error, which it at once feels as a scandal". (11)
Newman's first book had been The Arians of the Fourth Century.
He turns now to one of the great lessons he had learned in his
researches for that book, "that in that time of immense confusion
the divine dogma of our Lord's divinity was proclaimed, enforced,
maintained, and (humanly speaking) preserved, far more by the Ecclesia
docta than by the Ecclesia docens, that the body of
the episcopate was unfaithful to its commission, while the body of the
laity was faithful to its baptism..." (12) Most of this section of
Newman's article consists of quotations from ancient authorities to show
that the Nicene dogma was maintained during the greater part of the
fourth century "1. not by the unswerving firmness of the Holy See,
Councils, or bishops, but 2. by the consensus fidelium".
At the end, Newman observes that "if ever there was an age which
might dispense with the testimony of the faithful, and leave the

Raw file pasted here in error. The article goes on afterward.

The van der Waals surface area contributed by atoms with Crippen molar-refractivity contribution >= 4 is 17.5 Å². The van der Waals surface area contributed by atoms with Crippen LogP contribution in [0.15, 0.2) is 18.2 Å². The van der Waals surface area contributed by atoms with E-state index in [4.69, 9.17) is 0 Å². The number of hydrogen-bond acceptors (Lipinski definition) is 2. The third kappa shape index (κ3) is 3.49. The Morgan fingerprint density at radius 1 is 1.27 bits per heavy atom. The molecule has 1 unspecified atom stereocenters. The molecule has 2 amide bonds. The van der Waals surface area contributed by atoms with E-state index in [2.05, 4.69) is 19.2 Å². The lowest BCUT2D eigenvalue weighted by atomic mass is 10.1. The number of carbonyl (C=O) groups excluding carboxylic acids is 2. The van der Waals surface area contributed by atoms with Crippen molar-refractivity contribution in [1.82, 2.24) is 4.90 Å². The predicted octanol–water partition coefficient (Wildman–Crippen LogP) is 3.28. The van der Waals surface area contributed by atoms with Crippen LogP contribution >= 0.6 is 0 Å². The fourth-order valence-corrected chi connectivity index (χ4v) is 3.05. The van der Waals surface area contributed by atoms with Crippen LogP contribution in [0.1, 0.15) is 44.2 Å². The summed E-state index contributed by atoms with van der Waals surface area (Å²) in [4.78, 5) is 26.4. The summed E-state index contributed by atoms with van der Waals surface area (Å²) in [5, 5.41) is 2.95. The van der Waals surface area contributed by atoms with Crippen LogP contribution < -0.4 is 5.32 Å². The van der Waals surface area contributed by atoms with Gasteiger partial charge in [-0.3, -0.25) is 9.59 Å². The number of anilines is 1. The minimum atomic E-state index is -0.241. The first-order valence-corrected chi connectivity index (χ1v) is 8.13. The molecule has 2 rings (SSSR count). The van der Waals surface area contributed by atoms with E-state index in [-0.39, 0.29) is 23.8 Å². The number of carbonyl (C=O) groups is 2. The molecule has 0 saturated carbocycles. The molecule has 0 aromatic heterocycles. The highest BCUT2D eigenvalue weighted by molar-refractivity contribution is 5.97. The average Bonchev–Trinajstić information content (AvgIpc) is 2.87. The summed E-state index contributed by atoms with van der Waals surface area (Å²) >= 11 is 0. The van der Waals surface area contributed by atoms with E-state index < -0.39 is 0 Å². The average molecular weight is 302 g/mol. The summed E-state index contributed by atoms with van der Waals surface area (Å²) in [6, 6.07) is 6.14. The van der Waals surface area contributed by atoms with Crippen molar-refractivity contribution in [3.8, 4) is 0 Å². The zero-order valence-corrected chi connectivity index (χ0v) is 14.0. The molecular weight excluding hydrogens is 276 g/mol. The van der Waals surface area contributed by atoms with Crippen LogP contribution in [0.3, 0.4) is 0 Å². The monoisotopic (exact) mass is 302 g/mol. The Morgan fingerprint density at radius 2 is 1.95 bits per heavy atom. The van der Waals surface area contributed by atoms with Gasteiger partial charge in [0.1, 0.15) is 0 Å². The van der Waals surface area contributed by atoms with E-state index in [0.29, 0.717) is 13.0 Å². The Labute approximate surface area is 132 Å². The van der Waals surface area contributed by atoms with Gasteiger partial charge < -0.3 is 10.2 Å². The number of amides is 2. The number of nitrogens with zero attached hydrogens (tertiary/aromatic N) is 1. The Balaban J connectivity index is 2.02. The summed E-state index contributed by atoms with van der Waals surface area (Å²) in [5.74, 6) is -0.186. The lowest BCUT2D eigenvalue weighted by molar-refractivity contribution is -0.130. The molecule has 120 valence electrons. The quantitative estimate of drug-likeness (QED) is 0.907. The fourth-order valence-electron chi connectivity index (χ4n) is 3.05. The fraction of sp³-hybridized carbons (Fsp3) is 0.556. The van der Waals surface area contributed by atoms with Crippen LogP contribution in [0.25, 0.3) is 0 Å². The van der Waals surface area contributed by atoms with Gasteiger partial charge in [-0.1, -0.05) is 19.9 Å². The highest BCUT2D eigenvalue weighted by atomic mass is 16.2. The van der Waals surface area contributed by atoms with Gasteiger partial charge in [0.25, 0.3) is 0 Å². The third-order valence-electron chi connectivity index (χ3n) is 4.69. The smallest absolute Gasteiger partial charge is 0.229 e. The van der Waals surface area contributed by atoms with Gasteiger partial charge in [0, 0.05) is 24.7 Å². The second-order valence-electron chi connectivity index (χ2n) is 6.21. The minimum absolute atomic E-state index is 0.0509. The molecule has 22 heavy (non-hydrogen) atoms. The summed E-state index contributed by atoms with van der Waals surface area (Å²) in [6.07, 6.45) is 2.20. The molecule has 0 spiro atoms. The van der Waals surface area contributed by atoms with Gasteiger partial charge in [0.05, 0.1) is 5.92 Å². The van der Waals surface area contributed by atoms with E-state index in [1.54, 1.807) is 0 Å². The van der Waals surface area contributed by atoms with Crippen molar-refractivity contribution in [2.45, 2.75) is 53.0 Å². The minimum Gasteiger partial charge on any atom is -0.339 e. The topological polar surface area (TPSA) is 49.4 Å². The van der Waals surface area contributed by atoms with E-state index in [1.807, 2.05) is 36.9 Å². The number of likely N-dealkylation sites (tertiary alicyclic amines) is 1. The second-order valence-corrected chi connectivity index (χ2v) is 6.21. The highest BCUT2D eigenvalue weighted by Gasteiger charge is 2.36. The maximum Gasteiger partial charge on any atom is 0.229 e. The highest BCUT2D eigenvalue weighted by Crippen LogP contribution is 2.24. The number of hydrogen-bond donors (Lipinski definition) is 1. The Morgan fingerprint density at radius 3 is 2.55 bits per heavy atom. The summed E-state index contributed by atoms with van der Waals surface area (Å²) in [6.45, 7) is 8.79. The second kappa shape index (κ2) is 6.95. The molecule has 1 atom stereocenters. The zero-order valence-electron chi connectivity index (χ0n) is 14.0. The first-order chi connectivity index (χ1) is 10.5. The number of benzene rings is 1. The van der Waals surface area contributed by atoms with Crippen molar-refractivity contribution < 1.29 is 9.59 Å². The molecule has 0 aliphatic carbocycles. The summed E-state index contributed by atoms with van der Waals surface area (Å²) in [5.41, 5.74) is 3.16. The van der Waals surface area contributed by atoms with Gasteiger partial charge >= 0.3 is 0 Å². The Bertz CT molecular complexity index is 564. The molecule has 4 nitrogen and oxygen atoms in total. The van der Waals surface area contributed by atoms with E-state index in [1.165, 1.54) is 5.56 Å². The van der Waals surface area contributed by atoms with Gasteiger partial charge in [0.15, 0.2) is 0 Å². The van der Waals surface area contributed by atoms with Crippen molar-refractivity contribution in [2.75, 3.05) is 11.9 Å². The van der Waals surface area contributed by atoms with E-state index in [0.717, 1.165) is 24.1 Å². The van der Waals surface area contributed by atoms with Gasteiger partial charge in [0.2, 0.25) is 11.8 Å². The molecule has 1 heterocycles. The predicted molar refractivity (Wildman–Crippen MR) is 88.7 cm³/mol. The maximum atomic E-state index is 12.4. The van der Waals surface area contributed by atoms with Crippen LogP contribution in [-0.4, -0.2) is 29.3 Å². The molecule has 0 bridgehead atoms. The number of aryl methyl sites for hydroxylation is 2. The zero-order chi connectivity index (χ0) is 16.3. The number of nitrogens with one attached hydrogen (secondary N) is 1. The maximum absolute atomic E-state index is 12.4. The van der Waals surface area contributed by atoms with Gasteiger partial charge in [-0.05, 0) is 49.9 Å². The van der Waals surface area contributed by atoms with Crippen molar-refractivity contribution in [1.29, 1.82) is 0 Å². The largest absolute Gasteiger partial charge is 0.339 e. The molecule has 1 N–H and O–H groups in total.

maintenance of the truth to the pastors of the Church, it is the age in
which we live", and he speculates that it is because the bishops
are so united to the Holy See and so dutiful that the consensus
fidelium has fallen into the background. "Yet each constituent
portion of the Church, has its proper functions, and no portion can
safely be neglected. Though the laity be but the reflection or echo of
the clergy in matters of faith, yet there is something in the pastorum
et fidelium conspiratio, which is not in the pastors alone".
In 1871 Newman shortened and slightly revised his article and
reissued it as an appendix to his new edition of The Arians of the
Fourth Century. (15) There are some modifications, e.g.
"...in speaking of the laity, I speak inclusively of their
parish-priests (so to call them), at least in many places"; but the
substance of his argument remained unchanged.
One of the confusions that has arisen is that Newman uses the word consult
in two different ways. With regard to the education issue, he
had wanted the bishops to enter into dialogue with knowledgeable laity